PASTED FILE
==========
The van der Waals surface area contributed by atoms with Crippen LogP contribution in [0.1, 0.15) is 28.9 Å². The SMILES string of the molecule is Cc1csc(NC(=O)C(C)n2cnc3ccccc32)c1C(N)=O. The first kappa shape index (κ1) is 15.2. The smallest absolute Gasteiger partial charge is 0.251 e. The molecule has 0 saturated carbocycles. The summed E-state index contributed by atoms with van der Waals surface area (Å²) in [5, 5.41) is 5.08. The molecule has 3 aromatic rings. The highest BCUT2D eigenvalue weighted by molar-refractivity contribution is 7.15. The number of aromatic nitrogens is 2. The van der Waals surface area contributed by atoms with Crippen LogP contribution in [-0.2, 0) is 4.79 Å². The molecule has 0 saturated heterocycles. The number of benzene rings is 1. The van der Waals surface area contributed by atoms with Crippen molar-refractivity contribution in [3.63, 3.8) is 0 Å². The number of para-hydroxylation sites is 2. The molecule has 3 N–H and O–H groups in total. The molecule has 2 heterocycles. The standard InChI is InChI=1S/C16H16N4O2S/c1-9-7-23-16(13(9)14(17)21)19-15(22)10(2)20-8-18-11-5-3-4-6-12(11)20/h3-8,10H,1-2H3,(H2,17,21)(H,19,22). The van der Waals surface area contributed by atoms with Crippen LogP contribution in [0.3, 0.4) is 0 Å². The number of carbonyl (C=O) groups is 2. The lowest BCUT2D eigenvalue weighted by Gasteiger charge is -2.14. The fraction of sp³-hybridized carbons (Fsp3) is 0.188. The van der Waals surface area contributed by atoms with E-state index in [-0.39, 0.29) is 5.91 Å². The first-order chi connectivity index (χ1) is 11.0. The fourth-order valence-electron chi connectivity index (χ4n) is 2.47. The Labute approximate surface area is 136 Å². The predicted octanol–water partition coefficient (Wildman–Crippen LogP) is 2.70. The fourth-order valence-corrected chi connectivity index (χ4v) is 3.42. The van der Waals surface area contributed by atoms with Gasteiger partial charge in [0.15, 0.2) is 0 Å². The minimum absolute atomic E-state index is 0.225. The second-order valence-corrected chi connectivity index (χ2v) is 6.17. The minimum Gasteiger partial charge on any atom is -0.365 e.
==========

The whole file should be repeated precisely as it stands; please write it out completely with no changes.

The van der Waals surface area contributed by atoms with Crippen LogP contribution in [0.1, 0.15) is 28.9 Å². The SMILES string of the molecule is Cc1csc(NC(=O)C(C)n2cnc3ccccc32)c1C(N)=O. The first kappa shape index (κ1) is 15.2. The smallest absolute Gasteiger partial charge is 0.251 e. The molecule has 0 saturated carbocycles. The summed E-state index contributed by atoms with van der Waals surface area (Å²) in [5, 5.41) is 5.08. The molecule has 3 aromatic rings. The highest BCUT2D eigenvalue weighted by molar-refractivity contribution is 7.15. The number of aromatic nitrogens is 2. The van der Waals surface area contributed by atoms with Crippen LogP contribution in [-0.2, 0) is 4.79 Å². The molecule has 0 saturated heterocycles. The number of benzene rings is 1. The van der Waals surface area contributed by atoms with Crippen molar-refractivity contribution in [3.63, 3.8) is 0 Å². The number of para-hydroxylation sites is 2. The molecule has 3 N–H and O–H groups in total. The molecule has 2 heterocycles. The standard InChI is InChI=1S/C16H16N4O2S/c1-9-7-23-16(13(9)14(17)21)19-15(22)10(2)20-8-18-11-5-3-4-6-12(11)20/h3-8,10H,1-2H3,(H2,17,21)(H,19,22). The van der Waals surface area contributed by atoms with Crippen LogP contribution in [0.3, 0.4) is 0 Å². The number of carbonyl (C=O) groups is 2. The lowest BCUT2D eigenvalue weighted by Gasteiger charge is -2.14. The fraction of sp³-hybridized carbons (Fsp3) is 0.188. The van der Waals surface area contributed by atoms with E-state index in [-0.39, 0.29) is 5.91 Å². The first-order chi connectivity index (χ1) is 11.0. The fourth-order valence-electron chi connectivity index (χ4n) is 2.47. The Labute approximate surface area is 136 Å². The predicted octanol–water partition coefficient (Wildman–Crippen LogP) is 2.70. The fourth-order valence-corrected chi connectivity index (χ4v) is 3.42. The van der Waals surface area contributed by atoms with Gasteiger partial charge in [0.15, 0.2) is 0 Å². The minimum absolute atomic E-state index is 0.225. The second-order valence-corrected chi connectivity index (χ2v) is 6.17. The minimum Gasteiger partial charge on any atom is -0.365 e.